THIS MORNING, LAVERNE HOFFMAN buries the love of his life, Ivy. They were married for 63 years, have two sons, four grandchildren, two great-grandchildren.
While the length of their time together certainly impresses, there is something else truly remarkable about the Hoffmans’ love story.
You won’t find this bit of information published in Ivagine E. “Ivy” Hoffman’s obituary. Yet, it is a cherished part of this Morristown couple’s relationship.
Every year since 1947, Laverne gave Ivy an orchid for Mother’s Day. How sweet is that?
A few years back, I interviewed Laverne about this tradition for a brief story published in the May/June 2007 issue of Minnesota Moments magazine. I didn’t talk to Ivy because she was in poor health and living in a care facility.
But Laverne matter-of-factly explained why he gave Ivy that annual orchid: “I had to get her something, so I got her that (an orchid).” After that first flower, Ivy came to expect an orchid and a meal out with her husband on Mother’s Day.
When I talked to Laverne in 2007, he told me that he visited Ivy every afternoon at the care facility.
“She’s been a wonderful wife,” he told me then. “I don’t think I could have ever found a better one. I kind of fell for her and she fell for me.” The two met at a dance hall along Cannon Lake near Faribault and married on September 12, 1946.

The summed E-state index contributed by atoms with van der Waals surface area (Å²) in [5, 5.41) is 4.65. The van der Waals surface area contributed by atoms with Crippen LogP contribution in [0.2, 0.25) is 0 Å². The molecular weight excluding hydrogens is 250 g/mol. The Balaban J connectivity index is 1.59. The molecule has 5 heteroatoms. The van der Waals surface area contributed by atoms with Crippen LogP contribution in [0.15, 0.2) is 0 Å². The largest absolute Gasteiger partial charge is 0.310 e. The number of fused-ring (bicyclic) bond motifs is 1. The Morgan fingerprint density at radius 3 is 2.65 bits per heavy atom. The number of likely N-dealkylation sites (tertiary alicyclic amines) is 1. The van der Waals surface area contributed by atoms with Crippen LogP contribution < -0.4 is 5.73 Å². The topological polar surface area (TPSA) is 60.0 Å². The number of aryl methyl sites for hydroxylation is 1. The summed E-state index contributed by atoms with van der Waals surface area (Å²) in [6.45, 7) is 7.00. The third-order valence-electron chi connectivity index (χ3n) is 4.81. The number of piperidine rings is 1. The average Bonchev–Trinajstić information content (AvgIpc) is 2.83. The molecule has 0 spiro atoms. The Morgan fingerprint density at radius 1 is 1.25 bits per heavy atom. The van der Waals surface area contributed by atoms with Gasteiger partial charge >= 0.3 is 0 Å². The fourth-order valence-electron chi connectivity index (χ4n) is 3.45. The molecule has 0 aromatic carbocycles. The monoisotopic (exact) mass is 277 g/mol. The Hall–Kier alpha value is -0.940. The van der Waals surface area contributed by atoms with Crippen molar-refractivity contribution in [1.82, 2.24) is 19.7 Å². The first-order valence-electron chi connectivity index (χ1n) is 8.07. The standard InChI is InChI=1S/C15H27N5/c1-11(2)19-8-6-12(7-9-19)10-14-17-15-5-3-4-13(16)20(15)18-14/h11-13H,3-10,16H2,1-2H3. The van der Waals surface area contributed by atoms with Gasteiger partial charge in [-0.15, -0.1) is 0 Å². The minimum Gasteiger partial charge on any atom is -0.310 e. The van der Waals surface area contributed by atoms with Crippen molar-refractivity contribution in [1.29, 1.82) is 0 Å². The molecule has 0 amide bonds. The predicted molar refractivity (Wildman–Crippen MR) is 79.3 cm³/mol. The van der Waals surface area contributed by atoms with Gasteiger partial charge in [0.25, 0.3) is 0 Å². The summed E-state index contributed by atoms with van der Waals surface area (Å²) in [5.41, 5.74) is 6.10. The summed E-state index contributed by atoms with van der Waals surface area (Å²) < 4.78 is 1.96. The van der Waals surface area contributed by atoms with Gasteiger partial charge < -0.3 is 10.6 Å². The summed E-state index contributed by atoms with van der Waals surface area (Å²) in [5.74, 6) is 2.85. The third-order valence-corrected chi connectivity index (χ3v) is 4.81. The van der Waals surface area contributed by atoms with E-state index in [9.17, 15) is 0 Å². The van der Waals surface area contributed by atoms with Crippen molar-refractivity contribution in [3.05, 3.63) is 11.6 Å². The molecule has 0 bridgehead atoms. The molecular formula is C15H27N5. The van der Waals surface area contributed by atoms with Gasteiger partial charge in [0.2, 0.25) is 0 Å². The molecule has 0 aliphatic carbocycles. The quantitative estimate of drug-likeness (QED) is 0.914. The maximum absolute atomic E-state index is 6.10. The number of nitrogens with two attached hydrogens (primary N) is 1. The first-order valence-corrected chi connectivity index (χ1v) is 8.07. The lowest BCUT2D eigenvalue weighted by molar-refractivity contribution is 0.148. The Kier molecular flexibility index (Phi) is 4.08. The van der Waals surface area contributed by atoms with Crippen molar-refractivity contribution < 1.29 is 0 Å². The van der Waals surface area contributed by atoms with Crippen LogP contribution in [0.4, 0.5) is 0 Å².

He attributed their happy, decades-long marriage to one thing—“behaving.” That comment made me smile.
Now today, as I think of the Hoffmans, I am smiling again. I never knew Ivy. But her obituary hints of a strong woman. She worked for 30 years as an LPN, among other jobs, and served as a president of the American Legion Third District Women’s Auxiliary. Perhaps most notable, at least to the public, Ivy broke ground in tiny Morristown by becoming the community’s first female city council member. She held that position for eight years and also served four months as acting mayor.
Yes, her accomplishments were many. She even pierced a 12-year-old neighbor girl’s ears using ice and a potato, according to a memory posted on the website of the funeral home handling her arrangements. Linda says she never had a bit of trouble with her ears. Another writer fondly remembers “a great lady and friend.”
But for me, Ivy will always be defined by an orchid and by her husband’s loving words, “I don’t think I could have ever found a better one (wife).”
What a sweet, unforgettable, love story.
© Copyright 2010 Audrey Kletscher Helbling